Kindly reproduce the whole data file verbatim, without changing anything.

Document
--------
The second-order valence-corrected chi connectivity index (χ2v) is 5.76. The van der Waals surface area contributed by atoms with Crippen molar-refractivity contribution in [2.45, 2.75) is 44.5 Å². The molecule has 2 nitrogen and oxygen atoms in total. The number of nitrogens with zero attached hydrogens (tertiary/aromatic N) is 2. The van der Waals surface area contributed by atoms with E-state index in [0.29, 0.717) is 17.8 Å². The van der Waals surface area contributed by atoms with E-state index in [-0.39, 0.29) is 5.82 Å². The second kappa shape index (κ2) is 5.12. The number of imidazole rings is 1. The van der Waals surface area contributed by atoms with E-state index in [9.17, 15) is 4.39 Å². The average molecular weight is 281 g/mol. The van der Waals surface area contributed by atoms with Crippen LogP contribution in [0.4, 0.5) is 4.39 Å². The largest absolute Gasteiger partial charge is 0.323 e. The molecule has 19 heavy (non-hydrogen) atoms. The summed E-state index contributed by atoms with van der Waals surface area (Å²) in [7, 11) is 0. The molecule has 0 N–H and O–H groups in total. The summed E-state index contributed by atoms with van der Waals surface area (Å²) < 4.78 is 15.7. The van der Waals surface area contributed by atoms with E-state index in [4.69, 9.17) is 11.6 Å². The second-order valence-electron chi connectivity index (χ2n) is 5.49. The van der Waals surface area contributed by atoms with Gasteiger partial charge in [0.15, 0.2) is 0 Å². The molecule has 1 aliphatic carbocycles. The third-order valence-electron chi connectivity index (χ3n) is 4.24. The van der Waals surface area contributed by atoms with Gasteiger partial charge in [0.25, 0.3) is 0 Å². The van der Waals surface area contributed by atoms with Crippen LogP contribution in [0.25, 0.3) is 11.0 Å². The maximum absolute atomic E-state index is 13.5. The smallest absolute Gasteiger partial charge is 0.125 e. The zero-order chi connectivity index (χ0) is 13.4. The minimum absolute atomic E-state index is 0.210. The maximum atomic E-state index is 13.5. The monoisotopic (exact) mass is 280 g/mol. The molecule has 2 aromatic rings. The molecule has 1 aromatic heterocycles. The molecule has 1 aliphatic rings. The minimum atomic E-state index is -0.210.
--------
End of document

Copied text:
The second-order valence-corrected chi connectivity index (χ2v) is 5.76. The van der Waals surface area contributed by atoms with Crippen molar-refractivity contribution in [2.45, 2.75) is 44.5 Å². The molecule has 2 nitrogen and oxygen atoms in total. The number of nitrogens with zero attached hydrogens (tertiary/aromatic N) is 2. The van der Waals surface area contributed by atoms with E-state index in [0.29, 0.717) is 17.8 Å². The van der Waals surface area contributed by atoms with E-state index in [-0.39, 0.29) is 5.82 Å². The second kappa shape index (κ2) is 5.12. The number of imidazole rings is 1. The van der Waals surface area contributed by atoms with E-state index in [9.17, 15) is 4.39 Å². The average molecular weight is 281 g/mol. The van der Waals surface area contributed by atoms with Crippen LogP contribution in [0.4, 0.5) is 4.39 Å². The largest absolute Gasteiger partial charge is 0.323 e. The molecule has 19 heavy (non-hydrogen) atoms. The summed E-state index contributed by atoms with van der Waals surface area (Å²) in [7, 11) is 0. The molecule has 0 N–H and O–H groups in total. The summed E-state index contributed by atoms with van der Waals surface area (Å²) < 4.78 is 15.7. The van der Waals surface area contributed by atoms with E-state index in [4.69, 9.17) is 11.6 Å². The second-order valence-electron chi connectivity index (χ2n) is 5.49. The van der Waals surface area contributed by atoms with Gasteiger partial charge in [0.15, 0.2) is 0 Å². The molecule has 1 aliphatic carbocycles. The third-order valence-electron chi connectivity index (χ3n) is 4.24. The van der Waals surface area contributed by atoms with Gasteiger partial charge in [0.25, 0.3) is 0 Å². The van der Waals surface area contributed by atoms with Crippen LogP contribution in [0.25, 0.3) is 11.0 Å². The maximum absolute atomic E-state index is 13.5. The smallest absolute Gasteiger partial charge is 0.125 e. The zero-order chi connectivity index (χ0) is 13.4. The minimum absolute atomic E-state index is 0.210. The maximum atomic E-state index is 13.5. The monoisotopic (exact) mass is 280 g/mol. The molecule has 2 aromatic rings. The molecule has 1 aromatic heterocycles. The molecule has 1 aliphatic rings. The minimum atomic E-state index is -0.210.